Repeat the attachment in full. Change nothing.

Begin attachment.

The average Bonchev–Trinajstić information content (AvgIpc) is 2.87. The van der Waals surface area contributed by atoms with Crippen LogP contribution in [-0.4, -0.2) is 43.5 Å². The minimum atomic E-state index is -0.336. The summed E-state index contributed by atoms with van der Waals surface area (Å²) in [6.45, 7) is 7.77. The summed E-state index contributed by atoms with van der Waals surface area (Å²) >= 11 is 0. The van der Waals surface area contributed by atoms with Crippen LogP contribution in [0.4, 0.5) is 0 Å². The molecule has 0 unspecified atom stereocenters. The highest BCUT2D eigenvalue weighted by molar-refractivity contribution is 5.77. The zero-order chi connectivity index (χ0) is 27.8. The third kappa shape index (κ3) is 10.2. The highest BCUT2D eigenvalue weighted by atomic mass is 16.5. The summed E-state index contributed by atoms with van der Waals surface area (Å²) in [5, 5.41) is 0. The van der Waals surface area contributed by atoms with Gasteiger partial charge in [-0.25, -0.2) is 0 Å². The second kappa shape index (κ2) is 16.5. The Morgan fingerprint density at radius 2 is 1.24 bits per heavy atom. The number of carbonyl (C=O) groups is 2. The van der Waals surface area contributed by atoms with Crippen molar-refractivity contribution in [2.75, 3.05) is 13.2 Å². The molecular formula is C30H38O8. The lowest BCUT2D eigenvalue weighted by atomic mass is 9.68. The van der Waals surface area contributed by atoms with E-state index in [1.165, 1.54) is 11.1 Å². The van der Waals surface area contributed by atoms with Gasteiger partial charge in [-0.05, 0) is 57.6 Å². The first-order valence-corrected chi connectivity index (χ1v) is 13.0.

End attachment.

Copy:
The average Bonchev–Trinajstić information content (AvgIpc) is 2.87. The van der Waals surface area contributed by atoms with Crippen LogP contribution in [-0.4, -0.2) is 43.5 Å². The minimum atomic E-state index is -0.336. The summed E-state index contributed by atoms with van der Waals surface area (Å²) in [6.45, 7) is 7.77. The summed E-state index contributed by atoms with van der Waals surface area (Å²) >= 11 is 0. The van der Waals surface area contributed by atoms with Crippen LogP contribution in [0.4, 0.5) is 0 Å². The molecule has 0 unspecified atom stereocenters. The highest BCUT2D eigenvalue weighted by molar-refractivity contribution is 5.77. The zero-order chi connectivity index (χ0) is 27.8. The third kappa shape index (κ3) is 10.2. The highest BCUT2D eigenvalue weighted by atomic mass is 16.5. The summed E-state index contributed by atoms with van der Waals surface area (Å²) in [5, 5.41) is 0. The van der Waals surface area contributed by atoms with Gasteiger partial charge in [-0.25, -0.2) is 0 Å². The second kappa shape index (κ2) is 16.5. The Morgan fingerprint density at radius 2 is 1.24 bits per heavy atom. The number of carbonyl (C=O) groups is 2. The van der Waals surface area contributed by atoms with Crippen molar-refractivity contribution in [2.75, 3.05) is 13.2 Å². The molecular formula is C30H38O8. The lowest BCUT2D eigenvalue weighted by atomic mass is 9.68. The van der Waals surface area contributed by atoms with E-state index in [1.165, 1.54) is 11.1 Å². The van der Waals surface area contributed by atoms with Gasteiger partial charge in [-0.05, 0) is 57.6 Å². The first-order valence-corrected chi connectivity index (χ1v) is 13.0.